The second album from Portland's excellent lesser-known three piece The Thermals, the album title tells you more or less everything you need to know about this album - it goes straight for the jugular with no messing about.
Playing what they describe as No-Fi and sounding like a brutal mash of emo-tinged punk and no-name (stuff like The Parkinsons, Ikara Colt etc. spring to mind), it is rare that Hutch Harris and the gang write a song over 3 minutes in length. True to form, the average length of a track on this album clocks in at under 2 and a half minutes. The opening track doesn't even make it to that: 'Our Trip' clocks in at just under two minutes. Featuring one of the best lines on the album ("it's our trip.. and we're not listening!"), this is lyrically indicative of the rest of the album, as Harris often refers to "us" and "we". The spirit of punk is alive and well in the Thermals. Having listened to the album a few times, there are three extremely good songs on this album (namely 'How We Know', 'Forward' and 'A Stare Like Yours') and the rest is competent. None of the tracks on this album can be earmarked as 'bad', even if the musicianship is basic and could be written by anyone. The real talent here lies in the vocal melody and the hook-laden lyrics of Hutch Harris, who makes writing great pop songs look easy. His voice might even be considered reminiscent of bands like Death Cab For Cutie, even if the music doesn't immediately suggest it.
One potential downside of The Thermals are that all of the songs here tend to follow the same style, so if you dislike one song on the album in particular you probably won't like any of them. In the same way, anyone who listened to the first album will notice they haven't changed their sound particularly since then, so anyone hoping the Thermals would have advanced since then will be disappointed. Even the tempo throughout the album feels more or less the same aside from one slightly slower track: "When You're Thrown is very laid back, but still bears the same 'sound' as the rest of the album. With only one real 'sound' on this album, you'd expect it to get very boring very quickly, but part of the longevity of this album comes from its length. With 12 tracks totalling a mere 28 minutes, there's not enough time for you to get bored. Also, the track order is so well arranged that even if you only like a few individual tracks you won't be tempted to skip the rest. That's a thumbs up from this end.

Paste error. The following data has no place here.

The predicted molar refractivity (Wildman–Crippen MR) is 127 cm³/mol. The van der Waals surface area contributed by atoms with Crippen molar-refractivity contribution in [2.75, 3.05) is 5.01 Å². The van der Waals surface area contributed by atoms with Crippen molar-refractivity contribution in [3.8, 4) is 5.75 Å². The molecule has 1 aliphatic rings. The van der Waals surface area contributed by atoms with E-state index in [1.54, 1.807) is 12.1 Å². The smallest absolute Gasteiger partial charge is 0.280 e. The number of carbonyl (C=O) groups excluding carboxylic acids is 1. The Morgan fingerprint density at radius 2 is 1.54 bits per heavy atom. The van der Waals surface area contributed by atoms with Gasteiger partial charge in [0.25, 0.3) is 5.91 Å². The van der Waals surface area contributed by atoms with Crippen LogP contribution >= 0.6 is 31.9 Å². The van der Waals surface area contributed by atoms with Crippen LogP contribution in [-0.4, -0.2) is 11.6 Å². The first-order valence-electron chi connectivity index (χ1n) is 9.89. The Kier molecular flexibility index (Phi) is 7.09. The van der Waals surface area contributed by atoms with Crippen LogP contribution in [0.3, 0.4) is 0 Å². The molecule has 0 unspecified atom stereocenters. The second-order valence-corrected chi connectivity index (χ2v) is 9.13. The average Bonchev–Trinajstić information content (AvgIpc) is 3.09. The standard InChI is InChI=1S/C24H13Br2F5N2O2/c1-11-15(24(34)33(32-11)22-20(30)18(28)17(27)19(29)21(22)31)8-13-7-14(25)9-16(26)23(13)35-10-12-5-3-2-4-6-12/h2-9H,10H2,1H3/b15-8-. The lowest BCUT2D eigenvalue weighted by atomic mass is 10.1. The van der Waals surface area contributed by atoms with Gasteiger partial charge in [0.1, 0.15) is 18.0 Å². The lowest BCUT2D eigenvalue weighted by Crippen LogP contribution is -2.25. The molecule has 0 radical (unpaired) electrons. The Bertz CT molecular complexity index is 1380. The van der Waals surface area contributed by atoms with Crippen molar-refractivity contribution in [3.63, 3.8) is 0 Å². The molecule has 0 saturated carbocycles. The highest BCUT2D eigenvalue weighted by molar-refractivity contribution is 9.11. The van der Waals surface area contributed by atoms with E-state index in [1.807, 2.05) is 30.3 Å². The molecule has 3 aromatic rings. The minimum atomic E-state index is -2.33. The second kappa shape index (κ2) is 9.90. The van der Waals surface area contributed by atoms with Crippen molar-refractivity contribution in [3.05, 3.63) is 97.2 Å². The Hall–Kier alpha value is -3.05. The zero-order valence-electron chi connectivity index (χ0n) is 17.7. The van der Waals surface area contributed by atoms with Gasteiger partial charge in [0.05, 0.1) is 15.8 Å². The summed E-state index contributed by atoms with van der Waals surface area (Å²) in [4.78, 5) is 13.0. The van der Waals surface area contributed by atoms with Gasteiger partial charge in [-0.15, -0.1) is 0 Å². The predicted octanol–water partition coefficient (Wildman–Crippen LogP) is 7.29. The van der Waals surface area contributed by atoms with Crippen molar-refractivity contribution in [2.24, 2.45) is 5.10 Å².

If you don't like fuzzy guitars or you didn't like the previous Thermals offering, it's best you leave this on the shelf, but if you've never heard the Thermals before and you like no-name punk or lo-fi then check this out. If you liked the previous album 'More Parts Per Million' then this will do it for you once again.
on 11 June 2004
If you are a fan of the thermals,you will like this, if you are a fan of catchy scruffy rock,you will like this. I found this album took a few goes round in the cd player,before i really understood it. The thermals are against bush and war. The album really is good you just have to give it a chance,if you like this you will like all their stuff. Great album and great band.